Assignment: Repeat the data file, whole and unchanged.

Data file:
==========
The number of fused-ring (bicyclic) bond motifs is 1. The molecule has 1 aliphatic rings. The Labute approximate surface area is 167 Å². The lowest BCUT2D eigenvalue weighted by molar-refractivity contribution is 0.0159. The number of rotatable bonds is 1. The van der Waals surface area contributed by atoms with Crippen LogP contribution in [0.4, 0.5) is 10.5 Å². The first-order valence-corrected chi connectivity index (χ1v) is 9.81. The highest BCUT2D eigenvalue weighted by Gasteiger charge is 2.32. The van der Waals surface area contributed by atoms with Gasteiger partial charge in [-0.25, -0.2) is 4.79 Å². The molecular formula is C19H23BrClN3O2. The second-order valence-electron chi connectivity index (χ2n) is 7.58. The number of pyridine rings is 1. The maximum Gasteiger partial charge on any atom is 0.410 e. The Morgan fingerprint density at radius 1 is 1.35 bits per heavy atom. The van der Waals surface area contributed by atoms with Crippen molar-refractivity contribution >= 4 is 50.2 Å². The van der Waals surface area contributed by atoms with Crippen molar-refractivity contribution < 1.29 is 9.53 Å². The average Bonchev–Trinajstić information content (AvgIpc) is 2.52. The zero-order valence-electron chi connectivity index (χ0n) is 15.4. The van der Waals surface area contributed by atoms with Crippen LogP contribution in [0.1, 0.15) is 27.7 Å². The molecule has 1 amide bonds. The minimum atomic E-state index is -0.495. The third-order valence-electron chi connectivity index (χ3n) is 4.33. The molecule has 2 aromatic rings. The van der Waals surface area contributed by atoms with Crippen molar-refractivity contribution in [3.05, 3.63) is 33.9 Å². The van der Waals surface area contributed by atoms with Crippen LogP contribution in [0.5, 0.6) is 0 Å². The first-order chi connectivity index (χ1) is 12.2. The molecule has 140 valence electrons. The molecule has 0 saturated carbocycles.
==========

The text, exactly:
The number of fused-ring (bicyclic) bond motifs is 1. The molecule has 1 aliphatic rings. The Labute approximate surface area is 167 Å². The lowest BCUT2D eigenvalue weighted by molar-refractivity contribution is 0.0159. The number of rotatable bonds is 1. The van der Waals surface area contributed by atoms with Crippen LogP contribution in [0.4, 0.5) is 10.5 Å². The first-order valence-corrected chi connectivity index (χ1v) is 9.81. The highest BCUT2D eigenvalue weighted by Gasteiger charge is 2.32. The van der Waals surface area contributed by atoms with Gasteiger partial charge in [-0.25, -0.2) is 4.79 Å². The molecular formula is C19H23BrClN3O2. The second-order valence-electron chi connectivity index (χ2n) is 7.58. The number of pyridine rings is 1. The maximum Gasteiger partial charge on any atom is 0.410 e. The Morgan fingerprint density at radius 1 is 1.35 bits per heavy atom. The van der Waals surface area contributed by atoms with Crippen molar-refractivity contribution >= 4 is 50.2 Å². The van der Waals surface area contributed by atoms with Crippen molar-refractivity contribution < 1.29 is 9.53 Å². The average Bonchev–Trinajstić information content (AvgIpc) is 2.52. The zero-order valence-electron chi connectivity index (χ0n) is 15.4. The van der Waals surface area contributed by atoms with Crippen LogP contribution in [0.1, 0.15) is 27.7 Å². The molecule has 1 amide bonds. The minimum atomic E-state index is -0.495. The third-order valence-electron chi connectivity index (χ3n) is 4.33. The molecule has 2 aromatic rings. The van der Waals surface area contributed by atoms with Crippen molar-refractivity contribution in [3.05, 3.63) is 33.9 Å². The van der Waals surface area contributed by atoms with Crippen LogP contribution in [0.5, 0.6) is 0 Å². The first-order chi connectivity index (χ1) is 12.2. The molecule has 140 valence electrons. The molecule has 0 saturated carbocycles.